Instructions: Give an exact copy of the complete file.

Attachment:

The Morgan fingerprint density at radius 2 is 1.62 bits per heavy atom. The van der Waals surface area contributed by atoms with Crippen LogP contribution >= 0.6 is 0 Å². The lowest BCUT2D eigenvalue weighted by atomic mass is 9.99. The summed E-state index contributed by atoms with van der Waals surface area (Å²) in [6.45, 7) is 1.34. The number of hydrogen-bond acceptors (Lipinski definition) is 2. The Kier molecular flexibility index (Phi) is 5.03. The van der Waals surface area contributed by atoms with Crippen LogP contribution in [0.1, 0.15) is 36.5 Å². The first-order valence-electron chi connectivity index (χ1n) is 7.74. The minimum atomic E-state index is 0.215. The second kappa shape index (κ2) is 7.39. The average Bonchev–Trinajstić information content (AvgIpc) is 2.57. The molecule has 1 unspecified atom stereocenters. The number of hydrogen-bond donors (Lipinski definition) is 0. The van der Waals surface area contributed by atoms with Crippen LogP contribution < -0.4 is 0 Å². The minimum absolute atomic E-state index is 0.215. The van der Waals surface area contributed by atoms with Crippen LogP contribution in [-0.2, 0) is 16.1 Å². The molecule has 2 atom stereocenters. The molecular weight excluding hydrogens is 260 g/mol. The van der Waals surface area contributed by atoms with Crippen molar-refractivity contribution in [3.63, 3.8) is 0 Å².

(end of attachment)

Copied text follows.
The Morgan fingerprint density at radius 2 is 1.62 bits per heavy atom. The van der Waals surface area contributed by atoms with Crippen LogP contribution >= 0.6 is 0 Å². The lowest BCUT2D eigenvalue weighted by atomic mass is 9.99. The summed E-state index contributed by atoms with van der Waals surface area (Å²) in [6.45, 7) is 1.34. The number of hydrogen-bond acceptors (Lipinski definition) is 2. The Kier molecular flexibility index (Phi) is 5.03. The van der Waals surface area contributed by atoms with Crippen LogP contribution in [0.1, 0.15) is 36.5 Å². The first-order valence-electron chi connectivity index (χ1n) is 7.74. The minimum atomic E-state index is 0.215. The second kappa shape index (κ2) is 7.39. The average Bonchev–Trinajstić information content (AvgIpc) is 2.57. The molecule has 1 unspecified atom stereocenters. The number of hydrogen-bond donors (Lipinski definition) is 0. The van der Waals surface area contributed by atoms with Crippen LogP contribution < -0.4 is 0 Å². The minimum absolute atomic E-state index is 0.215. The van der Waals surface area contributed by atoms with Crippen LogP contribution in [-0.2, 0) is 16.1 Å². The molecule has 2 atom stereocenters. The molecular weight excluding hydrogens is 260 g/mol. The van der Waals surface area contributed by atoms with Crippen molar-refractivity contribution in [3.63, 3.8) is 0 Å².